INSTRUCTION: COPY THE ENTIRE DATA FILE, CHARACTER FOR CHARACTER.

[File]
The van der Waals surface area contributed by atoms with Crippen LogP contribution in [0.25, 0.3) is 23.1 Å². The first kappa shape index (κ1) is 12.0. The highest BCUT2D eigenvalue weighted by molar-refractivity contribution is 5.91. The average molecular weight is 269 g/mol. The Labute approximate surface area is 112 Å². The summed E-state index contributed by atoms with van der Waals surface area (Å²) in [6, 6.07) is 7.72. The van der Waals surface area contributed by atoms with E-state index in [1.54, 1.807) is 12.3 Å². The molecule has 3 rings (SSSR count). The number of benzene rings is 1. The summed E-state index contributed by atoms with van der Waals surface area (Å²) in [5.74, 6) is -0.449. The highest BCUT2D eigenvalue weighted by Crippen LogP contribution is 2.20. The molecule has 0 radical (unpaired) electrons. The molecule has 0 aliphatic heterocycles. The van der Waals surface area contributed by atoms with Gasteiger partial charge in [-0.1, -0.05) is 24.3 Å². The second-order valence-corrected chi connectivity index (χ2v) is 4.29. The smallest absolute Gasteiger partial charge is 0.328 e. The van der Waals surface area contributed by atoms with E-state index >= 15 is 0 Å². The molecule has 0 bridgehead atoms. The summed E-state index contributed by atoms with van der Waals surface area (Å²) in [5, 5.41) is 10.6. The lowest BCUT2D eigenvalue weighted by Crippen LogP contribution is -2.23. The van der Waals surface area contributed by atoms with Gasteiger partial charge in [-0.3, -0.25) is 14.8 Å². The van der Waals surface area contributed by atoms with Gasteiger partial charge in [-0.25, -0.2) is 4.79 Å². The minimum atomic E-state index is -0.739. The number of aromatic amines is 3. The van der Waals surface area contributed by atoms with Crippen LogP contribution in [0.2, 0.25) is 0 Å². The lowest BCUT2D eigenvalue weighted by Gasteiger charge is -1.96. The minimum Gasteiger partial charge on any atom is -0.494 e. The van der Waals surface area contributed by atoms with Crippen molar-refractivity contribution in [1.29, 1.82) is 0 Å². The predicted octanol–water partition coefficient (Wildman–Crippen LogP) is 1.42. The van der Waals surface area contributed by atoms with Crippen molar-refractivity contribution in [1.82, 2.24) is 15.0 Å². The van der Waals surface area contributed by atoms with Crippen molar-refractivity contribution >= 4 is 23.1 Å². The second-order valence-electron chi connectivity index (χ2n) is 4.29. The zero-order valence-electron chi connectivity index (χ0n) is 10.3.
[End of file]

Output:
The van der Waals surface area contributed by atoms with Crippen LogP contribution in [0.25, 0.3) is 23.1 Å². The first kappa shape index (κ1) is 12.0. The highest BCUT2D eigenvalue weighted by molar-refractivity contribution is 5.91. The average molecular weight is 269 g/mol. The Labute approximate surface area is 112 Å². The summed E-state index contributed by atoms with van der Waals surface area (Å²) in [6, 6.07) is 7.72. The van der Waals surface area contributed by atoms with E-state index in [1.54, 1.807) is 12.3 Å². The molecule has 3 rings (SSSR count). The number of benzene rings is 1. The summed E-state index contributed by atoms with van der Waals surface area (Å²) in [5.74, 6) is -0.449. The highest BCUT2D eigenvalue weighted by Crippen LogP contribution is 2.20. The molecule has 0 radical (unpaired) electrons. The molecule has 0 aliphatic heterocycles. The van der Waals surface area contributed by atoms with Gasteiger partial charge in [-0.1, -0.05) is 24.3 Å². The second-order valence-corrected chi connectivity index (χ2v) is 4.29. The smallest absolute Gasteiger partial charge is 0.328 e. The van der Waals surface area contributed by atoms with E-state index >= 15 is 0 Å². The molecule has 0 bridgehead atoms. The summed E-state index contributed by atoms with van der Waals surface area (Å²) in [5, 5.41) is 10.6. The lowest BCUT2D eigenvalue weighted by Crippen LogP contribution is -2.23. The van der Waals surface area contributed by atoms with Gasteiger partial charge in [-0.3, -0.25) is 14.8 Å². The van der Waals surface area contributed by atoms with Gasteiger partial charge in [-0.25, -0.2) is 4.79 Å². The minimum atomic E-state index is -0.739. The number of aromatic amines is 3. The van der Waals surface area contributed by atoms with Crippen LogP contribution in [0.2, 0.25) is 0 Å². The lowest BCUT2D eigenvalue weighted by Gasteiger charge is -1.96. The minimum Gasteiger partial charge on any atom is -0.494 e. The van der Waals surface area contributed by atoms with Crippen molar-refractivity contribution in [1.29, 1.82) is 0 Å². The predicted octanol–water partition coefficient (Wildman–Crippen LogP) is 1.42. The van der Waals surface area contributed by atoms with Crippen molar-refractivity contribution in [1.82, 2.24) is 15.0 Å². The van der Waals surface area contributed by atoms with Crippen molar-refractivity contribution >= 4 is 23.1 Å². The second-order valence-electron chi connectivity index (χ2n) is 4.29. The zero-order valence-electron chi connectivity index (χ0n) is 10.3.